Workplace Asthma Compensation for Coach Builder

Posted on: 3 mins read
Deborah Krelle

Partner, Head of Industrial Disease

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We helped a man claim compensation after he developed asthma following exposure to dust and chemicals at work with no protective equipment.

James worked as a vehicle coach builder for a company for 10 years. During his time there he built vehicle bodies and also worked as a fabricator welder, joining pieces of metal together as required in his work building the vehicle bodies.

His main area of work was stripping out vans and refitting them so they could be used as police riot vans.

This included taking out the floor and the panels inside the vans using air and hand tools. James also had to cut out the windows, through steel, and also cut off the roof, which was usually made of fibre glass, with an air saw.

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Using Strong Primers at Work

Once the van was stripped out, James had to use a glue primer – this needed to be used with thick gloves and a toxic fume mask and applied to the floor of the van and also to the aluminium being fitted into the van. Once the primer was applied, the glue was put onto both surfaces and then left to set for 24 hours.

The smell was very strong and impossible to avoid as James had to continue working on the van and there was no extraction to remove the strong smell.

The vans were on a production line, with about 30 in a line. James continued to work on these vans during his eight hour shift and he would move from van to van. The area James worked in was about half the size of a football pitch and the only extraction was in the roof, which was 40ft in the air.

James also regularly used handheld sanders along with a jigsaw to cut through MDF – both tools created a lot of dust.

James Asked For a Mask

James did ask his employer for an air fed mask – this is a battery operated fan that gives you clean air by stopping particles from passing through the filter – this was noted in his occupational health records in 2016, but he wasn’t given one.

Asthma Symptoms

In 2016, James developed a tickly cough which didn’t go away. He was also wheezing and his chest felt tight and he also had a blocked nose.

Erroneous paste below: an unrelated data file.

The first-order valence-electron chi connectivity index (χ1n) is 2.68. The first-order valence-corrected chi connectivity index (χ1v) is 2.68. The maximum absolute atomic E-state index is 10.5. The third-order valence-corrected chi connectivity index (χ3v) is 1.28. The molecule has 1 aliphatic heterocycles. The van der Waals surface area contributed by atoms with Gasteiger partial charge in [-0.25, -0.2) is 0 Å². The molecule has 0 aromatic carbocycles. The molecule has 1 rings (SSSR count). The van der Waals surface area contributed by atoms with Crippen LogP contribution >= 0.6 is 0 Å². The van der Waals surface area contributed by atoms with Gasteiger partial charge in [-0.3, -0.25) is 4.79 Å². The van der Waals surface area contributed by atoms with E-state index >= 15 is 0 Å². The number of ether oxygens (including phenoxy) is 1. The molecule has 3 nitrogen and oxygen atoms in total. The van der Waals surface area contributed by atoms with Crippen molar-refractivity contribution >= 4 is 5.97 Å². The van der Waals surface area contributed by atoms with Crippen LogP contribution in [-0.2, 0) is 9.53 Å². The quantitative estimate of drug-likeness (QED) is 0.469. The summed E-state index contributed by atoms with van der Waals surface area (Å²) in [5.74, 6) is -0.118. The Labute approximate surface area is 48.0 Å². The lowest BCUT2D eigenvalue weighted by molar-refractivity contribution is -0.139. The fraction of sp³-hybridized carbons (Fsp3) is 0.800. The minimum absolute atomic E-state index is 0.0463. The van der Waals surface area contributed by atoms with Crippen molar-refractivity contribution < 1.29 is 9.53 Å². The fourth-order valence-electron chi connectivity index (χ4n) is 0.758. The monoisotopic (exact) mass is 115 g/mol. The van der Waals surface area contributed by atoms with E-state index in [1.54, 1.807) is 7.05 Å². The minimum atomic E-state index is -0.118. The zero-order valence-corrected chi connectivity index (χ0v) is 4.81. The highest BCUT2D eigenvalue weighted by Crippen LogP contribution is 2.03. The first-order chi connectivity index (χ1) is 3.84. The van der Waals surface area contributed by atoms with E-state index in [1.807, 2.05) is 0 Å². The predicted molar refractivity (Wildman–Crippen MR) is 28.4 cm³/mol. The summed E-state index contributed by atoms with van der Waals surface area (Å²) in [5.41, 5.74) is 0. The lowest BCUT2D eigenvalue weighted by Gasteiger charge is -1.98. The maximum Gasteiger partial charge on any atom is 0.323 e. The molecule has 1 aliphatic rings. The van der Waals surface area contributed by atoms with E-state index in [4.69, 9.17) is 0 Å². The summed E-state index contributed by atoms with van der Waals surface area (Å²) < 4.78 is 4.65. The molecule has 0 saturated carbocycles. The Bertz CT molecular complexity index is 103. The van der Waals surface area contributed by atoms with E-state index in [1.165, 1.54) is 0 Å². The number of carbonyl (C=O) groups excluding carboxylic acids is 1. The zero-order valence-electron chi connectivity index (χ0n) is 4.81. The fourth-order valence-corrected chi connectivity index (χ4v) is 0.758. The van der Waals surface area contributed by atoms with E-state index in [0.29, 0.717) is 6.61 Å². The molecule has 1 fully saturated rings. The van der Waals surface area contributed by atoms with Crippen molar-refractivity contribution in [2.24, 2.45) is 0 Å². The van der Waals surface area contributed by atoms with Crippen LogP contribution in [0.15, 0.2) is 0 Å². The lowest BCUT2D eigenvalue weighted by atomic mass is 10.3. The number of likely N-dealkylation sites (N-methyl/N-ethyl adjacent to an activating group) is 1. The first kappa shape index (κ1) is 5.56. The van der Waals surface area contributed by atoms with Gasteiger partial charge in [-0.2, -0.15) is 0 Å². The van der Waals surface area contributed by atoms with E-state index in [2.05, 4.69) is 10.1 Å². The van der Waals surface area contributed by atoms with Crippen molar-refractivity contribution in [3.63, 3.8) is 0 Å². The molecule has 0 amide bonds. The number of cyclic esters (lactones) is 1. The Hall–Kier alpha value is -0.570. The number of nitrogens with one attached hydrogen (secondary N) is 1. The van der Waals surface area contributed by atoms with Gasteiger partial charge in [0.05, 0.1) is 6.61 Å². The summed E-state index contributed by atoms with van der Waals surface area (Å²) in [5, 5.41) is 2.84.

During his annual health check in late 2016, the occupational nurse noted his lung function had reduced and he was told to see his GP.

He saw his GP in early 2017 and he was sent for a chest x-ray, which was normal.

James was then referred to a Respiratory Consultant at his local hospital and was diagnosed with asthma and allergic rhinitis and was prescribed inhalers and nasal sprays to try to control his symptoms.

James told his employer about his diagnosis but they didn’t monitor his work or exposure, but he did refuse to continue to weld.

James left his job in 2018.

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How we Helped

James spoke to one of our Workplace Asthma Solicitors to see if he could make a claim against his former employer.

Deborah Krelle felt that James had a strong case against his old employer and started gathering evidence, including requesting all of his annual workplace health assessments.

She discovered that he had reported symptoms of asthma (breathlessness and tightness in his chest) as early as 2009 and ‘asthma like symptoms’ were record in 2010, when using Sikaflex.

He was also examined by a specialist respiratory consultant who confirmed his diagnosis and suggested that his asthma gives James a 10% respiratory disability and this probably won’t improve now as he has been away from the exposure for more than 2 years.

The Impact of Asthma

The impact on James has been significant.

He has had to give up playing Sunday League football, or go for long cycle rides as he did before his condition.

He also has to use his inhalers each day and if he does something physical, even just lifting a heavy box, he has to use a turbo spray.

He cannot get a job with any exposure to asthmagens, meaning he cannot continue to work in a similar job anymore.

James’ employer did not want to accept responsibility for his condition, so his claim was waiting to be scheduled by the Court for a trial.

The Outcome for James

James’ employer reviewed the evidence and they decided that they wanted to settle the claim rather than going to trial.

They agreed to pay James £16,000 compensation.

James is pleased with the result and is learning to live with his condition and trying to find new work.

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